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Kurushi

   
This intriguing puzzle game made a splash on many different official Playstation demo discs around the world near it's release in 1997, and this has led to Kurushi's simple to play, hard to master puzzle gameplay to be much sort after more than ten years since.

How to play

The premise to Kurushi is simple, remove all cubes from the screen without falling off the edge or touching the blocks as they move towards you, surviving requires quick thinking and perfect timing.

Four rows of cubes move towards Eliot.

Eliot can target one block at a time, but the main strategy comes from using green advantage cubes to remove multiple blocks in a 3×3 space, and using the extra time afforded by chaining multiple patterns of cubes.

Nine squares vanish in a flash of bight white light.

The main challenge comes from avoiding the black forbidden cubes which should not be touched and left to fall off the edge. Every forbidden cube captured means losing one section of the gameplay surface.

Eliot falls off the edge of the level, the game says to try again...

The challenges

Perfect scores for each round can be gained by removing all cubes (and avoiding forbidden cubes) as well as giving you more points, perfect scores increase the level length making each round a bit easier.

A perfect result is gained for this round in the 6th stage.

A counter in the top right measures how carefully the player has managed to complete each round within a small number of moves. The smaller the number of moves the greater the bonus.

Lots of forbidden cubes pile up on the 8th stage..

The mindset you have to adopt to play Kurushi is used in the narrative – the game becomes an elaborate intelligence test from a mysterious power. This leads to the American title for the game; Intelligent Qube.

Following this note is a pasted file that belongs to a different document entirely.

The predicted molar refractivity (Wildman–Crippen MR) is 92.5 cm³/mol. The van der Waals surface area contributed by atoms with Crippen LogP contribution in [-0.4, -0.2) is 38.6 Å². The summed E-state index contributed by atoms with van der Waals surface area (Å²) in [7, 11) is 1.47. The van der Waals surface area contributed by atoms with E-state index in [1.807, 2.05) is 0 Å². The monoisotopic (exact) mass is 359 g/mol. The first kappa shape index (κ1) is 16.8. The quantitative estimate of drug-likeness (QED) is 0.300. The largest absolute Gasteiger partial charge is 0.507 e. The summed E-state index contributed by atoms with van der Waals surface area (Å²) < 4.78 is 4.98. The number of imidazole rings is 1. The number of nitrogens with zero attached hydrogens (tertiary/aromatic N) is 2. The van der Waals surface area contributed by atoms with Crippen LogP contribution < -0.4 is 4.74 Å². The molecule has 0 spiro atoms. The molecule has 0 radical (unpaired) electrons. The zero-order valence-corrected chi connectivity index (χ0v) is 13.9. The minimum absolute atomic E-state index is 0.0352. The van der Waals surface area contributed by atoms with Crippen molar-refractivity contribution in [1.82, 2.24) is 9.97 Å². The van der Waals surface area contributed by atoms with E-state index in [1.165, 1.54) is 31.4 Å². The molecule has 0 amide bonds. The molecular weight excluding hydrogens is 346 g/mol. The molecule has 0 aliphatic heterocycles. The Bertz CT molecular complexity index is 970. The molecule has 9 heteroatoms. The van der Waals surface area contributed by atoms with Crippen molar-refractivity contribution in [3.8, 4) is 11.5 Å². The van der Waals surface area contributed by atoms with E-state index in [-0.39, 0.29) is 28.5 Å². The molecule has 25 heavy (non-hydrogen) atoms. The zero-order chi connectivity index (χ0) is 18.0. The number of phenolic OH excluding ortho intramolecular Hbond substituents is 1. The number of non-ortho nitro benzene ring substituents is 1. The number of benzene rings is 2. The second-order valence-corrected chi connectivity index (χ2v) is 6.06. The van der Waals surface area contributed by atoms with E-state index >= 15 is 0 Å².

A black screen indicates the player IQ of 168.

Encouraging lateral thinking

The game over screen is stark, but helpfully displays your progress within the game, encouraging you to continue attempting to strive against cubes moving endlessly towards you, the pace of the game is unrelenting.

The game over screen asks if you wish to continue.

Extra columns are added to the puzzles as the stage number increases increasing the difficulty of the game dramatically. Additionally the increase in forbidden cubes mean that the game gets extremely tricky quite quickly.

A number of forbidden cubes roll off the edge of the level.

Additional characters can be unlocked by completing the games standard mode. This extra players can move faster than Eliot and make the difficult later puzzles much easier to do in quicker steps.

A partly completed puzzle nears the end.

Divine intervention?

The visuals of the game gives it quite a unique feel, the story plays on this emphasisizing the fact that Kurushi is not just a puzzle game for the sake of it, but a test of patience, spontaneity and will.

The cubes pile up in a wave, ready for the 8th stage.

The music for the game is a grandoise soundtrack compromising of a mix of choirs and stringed instruments as Eliot struggles to solve the puzzles. It is startling and brilliant compared to most other for puzzle game music.

The targeting system highlights the next set of cubes to go.

Given the difficulty of the game, your scores feel like a genuine achievement, particulary as the chance to lose it completely looms ever closer with each stage. Higher scores are particulary satisfying once you master it.

Eliot falls down into the gloom as the final score is displayed."

My twitter icon - currently Gum from Jet Jet Radio Future. This examination of Kurushi was written by Michelle. If you enjoyed this article you may want to read about other games you might like. Don't forget to subscribe to my RSS feed or get updates by email so you can hear about my next game update.

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